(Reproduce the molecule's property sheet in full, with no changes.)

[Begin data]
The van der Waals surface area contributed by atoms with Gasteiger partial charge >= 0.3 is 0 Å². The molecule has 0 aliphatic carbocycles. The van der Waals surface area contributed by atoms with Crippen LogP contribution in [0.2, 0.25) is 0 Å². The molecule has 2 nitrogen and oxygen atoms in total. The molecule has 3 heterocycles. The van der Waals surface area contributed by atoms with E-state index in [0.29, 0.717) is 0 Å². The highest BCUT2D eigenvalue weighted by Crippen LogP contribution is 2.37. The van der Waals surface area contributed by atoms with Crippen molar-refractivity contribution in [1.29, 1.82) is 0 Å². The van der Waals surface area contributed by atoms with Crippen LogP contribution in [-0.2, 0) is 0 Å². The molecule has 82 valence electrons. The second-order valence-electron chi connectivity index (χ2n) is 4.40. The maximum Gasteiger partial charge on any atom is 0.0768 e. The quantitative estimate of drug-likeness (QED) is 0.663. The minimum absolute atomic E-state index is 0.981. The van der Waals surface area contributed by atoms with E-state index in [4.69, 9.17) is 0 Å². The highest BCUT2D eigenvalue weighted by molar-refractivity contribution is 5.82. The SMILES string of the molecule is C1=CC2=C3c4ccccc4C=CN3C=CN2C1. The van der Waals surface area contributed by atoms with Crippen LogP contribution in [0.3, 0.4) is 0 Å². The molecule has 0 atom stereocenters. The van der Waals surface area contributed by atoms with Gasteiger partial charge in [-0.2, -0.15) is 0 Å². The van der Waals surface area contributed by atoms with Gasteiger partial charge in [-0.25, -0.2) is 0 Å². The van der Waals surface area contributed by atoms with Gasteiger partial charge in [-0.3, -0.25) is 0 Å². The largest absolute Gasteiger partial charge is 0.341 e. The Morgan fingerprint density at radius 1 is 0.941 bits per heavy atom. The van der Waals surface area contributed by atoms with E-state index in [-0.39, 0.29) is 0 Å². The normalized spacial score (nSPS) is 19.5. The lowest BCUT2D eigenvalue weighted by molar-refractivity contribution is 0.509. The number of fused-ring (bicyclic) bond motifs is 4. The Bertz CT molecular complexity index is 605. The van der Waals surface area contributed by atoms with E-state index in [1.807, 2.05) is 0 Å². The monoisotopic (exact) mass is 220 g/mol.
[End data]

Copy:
The van der Waals surface area contributed by atoms with Gasteiger partial charge >= 0.3 is 0 Å². The molecule has 0 aliphatic carbocycles. The van der Waals surface area contributed by atoms with Crippen LogP contribution in [0.2, 0.25) is 0 Å². The molecule has 2 nitrogen and oxygen atoms in total. The molecule has 3 heterocycles. The van der Waals surface area contributed by atoms with E-state index in [0.29, 0.717) is 0 Å². The highest BCUT2D eigenvalue weighted by Crippen LogP contribution is 2.37. The van der Waals surface area contributed by atoms with Crippen molar-refractivity contribution in [1.29, 1.82) is 0 Å². The van der Waals surface area contributed by atoms with Crippen LogP contribution in [-0.2, 0) is 0 Å². The molecule has 82 valence electrons. The second-order valence-electron chi connectivity index (χ2n) is 4.40. The maximum Gasteiger partial charge on any atom is 0.0768 e. The quantitative estimate of drug-likeness (QED) is 0.663. The minimum absolute atomic E-state index is 0.981. The van der Waals surface area contributed by atoms with E-state index in [4.69, 9.17) is 0 Å². The highest BCUT2D eigenvalue weighted by molar-refractivity contribution is 5.82. The SMILES string of the molecule is C1=CC2=C3c4ccccc4C=CN3C=CN2C1. The van der Waals surface area contributed by atoms with Crippen LogP contribution in [0.3, 0.4) is 0 Å². The molecule has 0 atom stereocenters. The van der Waals surface area contributed by atoms with Gasteiger partial charge in [-0.2, -0.15) is 0 Å². The van der Waals surface area contributed by atoms with Gasteiger partial charge in [-0.25, -0.2) is 0 Å². The van der Waals surface area contributed by atoms with Gasteiger partial charge in [-0.3, -0.25) is 0 Å². The largest absolute Gasteiger partial charge is 0.341 e. The Morgan fingerprint density at radius 1 is 0.941 bits per heavy atom. The van der Waals surface area contributed by atoms with E-state index in [-0.39, 0.29) is 0 Å². The normalized spacial score (nSPS) is 19.5. The lowest BCUT2D eigenvalue weighted by molar-refractivity contribution is 0.509. The number of fused-ring (bicyclic) bond motifs is 4. The Bertz CT molecular complexity index is 605. The van der Waals surface area contributed by atoms with E-state index in [1.807, 2.05) is 0 Å². The monoisotopic (exact) mass is 220 g/mol.